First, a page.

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Republican Senate Candidate Under Fire; Harold Ramis Dies

Aired February 24, 2014 - 15:00   ET


BROOKE BALDWIN, CNN ANCHOR: Top of the hour, I'm Brooke Baldwin. Without a single shot being fired, the world's most notorious drug lord is behind bars, arrested. You see here. Federal prosecutors want to know when he will be brought to the United States. Here's the story. This was a daring early morning raid over the weekend.

Joaquin Guzman, known as El Chapo, or translated as Shorty, was captured in the Mexican Pacific resort town of Mazatlan inside his beachside condo. You can see some the photos taken during the raid. Clothes still left on the bed and food still left warm on the stove. The world's most wanted drug lord finally caught, and it was wiretaps and informants that finally helped close the deal.


JESUS MURILLO KARAM, MEXICAN ATTORNEY (through translator): There were several moments in which he could have been apprehended. But prudence and common sense prevented us from making the arrest in a place where citizens could be affected. We decided not to endanger the public and wait for the right time. That's precisely why with great efficiency and without a single shot fired the arrest was executed by the navy team.


BALDWIN: The hunt for El Chapo went on for 13 years after his escape from prison in a laundry cart, but his reputation really was the stuff of legends because through the years he somehow slipped through the cracks and avoided being caught because of his power and his money to bribe corrupt officials.

Ioan Grillo is joining me from New York. He's the author of "El Narco: Inside Mexico's Criminal Insurgency."

Ioan Grillo, thank you for being with me. Welcome.


BALDWIN: This was the world's most wanted man found shirtless and breakfast still on the stove. Didn't go out in a blaze of glory, I'm sure, as many people had anticipated. What do you make of that?

GRILLO: If you see the way the Mexican government has been dealing with drug traffickers in recent years, under Felipe Calderon, they would often go out in smoke, a bit like the movie "Scarface," where he was blowing away the assassins.

There were many scenes and they were taking down big drug traffickers and there were major firefights where civilians would get killed and children would get killed in the crossfire.

This government has been very careful about not injuring civilians and making it clear to the drug traffickers if they go with their hands up, they will not be shot dead. I think that was communicated.


BALDWIN: Forgive me for interrupting, but you think El Chapo was cognizant of, hey, I'm this really bad guy, but if I walk out with my hands up, it will all be OK? Do you think he was thinking that?

GRILLO: Yes, I think it's a by big part of his thing.


GRILLO: The reason is they arrested other significant drug traffickers in the last 12 months. In these cases, they took them down again without firing shots and so you're establishing a modus operandi, whereas before these people would lay out, be firing -- these guys, say, look, if you come up, we will not kill you. These guys realize at that moment they are going to die if shots are being fired.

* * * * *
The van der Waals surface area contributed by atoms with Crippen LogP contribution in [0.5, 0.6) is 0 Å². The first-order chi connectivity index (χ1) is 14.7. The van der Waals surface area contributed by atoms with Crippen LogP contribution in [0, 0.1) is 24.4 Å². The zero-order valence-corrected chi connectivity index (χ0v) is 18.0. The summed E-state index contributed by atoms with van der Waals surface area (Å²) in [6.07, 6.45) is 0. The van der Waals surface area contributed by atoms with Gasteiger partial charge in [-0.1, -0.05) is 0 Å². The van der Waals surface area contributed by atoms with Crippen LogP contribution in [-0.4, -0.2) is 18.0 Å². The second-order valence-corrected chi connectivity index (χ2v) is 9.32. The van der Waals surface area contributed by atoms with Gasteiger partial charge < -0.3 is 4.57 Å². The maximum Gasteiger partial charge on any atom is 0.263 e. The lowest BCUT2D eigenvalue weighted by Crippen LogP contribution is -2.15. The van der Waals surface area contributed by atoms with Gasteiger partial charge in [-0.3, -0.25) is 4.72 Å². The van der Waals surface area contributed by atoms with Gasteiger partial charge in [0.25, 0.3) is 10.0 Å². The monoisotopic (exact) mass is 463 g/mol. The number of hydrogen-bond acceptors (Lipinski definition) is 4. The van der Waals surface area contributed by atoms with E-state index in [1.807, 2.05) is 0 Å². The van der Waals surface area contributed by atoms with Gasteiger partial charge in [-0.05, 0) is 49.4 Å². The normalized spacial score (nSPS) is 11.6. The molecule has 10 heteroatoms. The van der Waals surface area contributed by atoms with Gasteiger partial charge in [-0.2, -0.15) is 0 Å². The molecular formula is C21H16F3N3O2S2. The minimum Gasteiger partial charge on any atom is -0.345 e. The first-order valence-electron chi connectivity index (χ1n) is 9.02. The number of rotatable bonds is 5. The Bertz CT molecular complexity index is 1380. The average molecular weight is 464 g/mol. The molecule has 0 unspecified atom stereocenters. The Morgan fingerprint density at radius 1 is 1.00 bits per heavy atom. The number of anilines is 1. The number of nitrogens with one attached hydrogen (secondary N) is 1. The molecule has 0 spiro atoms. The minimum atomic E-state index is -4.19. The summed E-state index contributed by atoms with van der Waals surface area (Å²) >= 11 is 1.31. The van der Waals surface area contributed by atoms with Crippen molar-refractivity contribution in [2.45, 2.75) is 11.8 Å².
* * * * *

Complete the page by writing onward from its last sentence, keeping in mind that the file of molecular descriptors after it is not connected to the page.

BALDWIN: Let me ask you about this guy's influence here in the States, because he has been described as the chief executive of the world's most sophisticated enterprise, the Sinaloa cartel. What exactly is he responsible for so far as drugs in the U.S.?

GRILLO: Chapo Guzman is the biggest drug trafficker in the world.

And his organization moves cocaine, marijuana, heroin, and crystal meth to Americans and this is billions upon billions of dollars they have made. Every year they say the Americans spend about $60 billion buying these drugs and about half of that goes to Mexicans. He's the biggest trafficker.

As well as that, he has got his fingers all over the world in all kinds of countries, buying raw ingredients for crystal meth and buying cocaine and so forth. As far as Asia, Australia, Argentina and Columbia, you can see the tentacles of Sinaloa cartel.

BALDWIN: Ioan, given his influence and the tentacles worldwide, were you surprised that this guy was not hiding out in some hut in the Sinaloa mountains?

I know the authorities tried busting him last week at his ex-wife's house and he goes under the bathtub through the trapdoor to the tunnels and gets away. He was here on the fourth-floor apartment in Mazatlan. Were you surprised by T.?

GRILLO: What appears has happened is in recent years he has spent most of his time precisely in the mountains in these villages. I have been up these villages in the Sinaloa mountains and they are very hard for the military to go into.

As soon as the army goes close, they have a million spies there who are just alerting him to them arriving. He has got a lot of time in these rough ramshackle villages up in the mountains. But eventually it seems that he wanted to enjoy some of his wealth. It's frustrating being a billionaire, but not being able to enjoy your wealth because you're wanted.

He started going down to the luxury apartments and mansions down in the Sinaloa state capital, Culiacan, and in Mazatlan and it was when he started to do that, they started to follow him and exactly as you said, they went into this one house in Culiacan and he created this network of tunnels underneath so he could go into these houses and then go out from them.

They realized that and realized they were very close to him. He moved quickly to Mazatlan without time to really have a look at the security and they were on him very fast.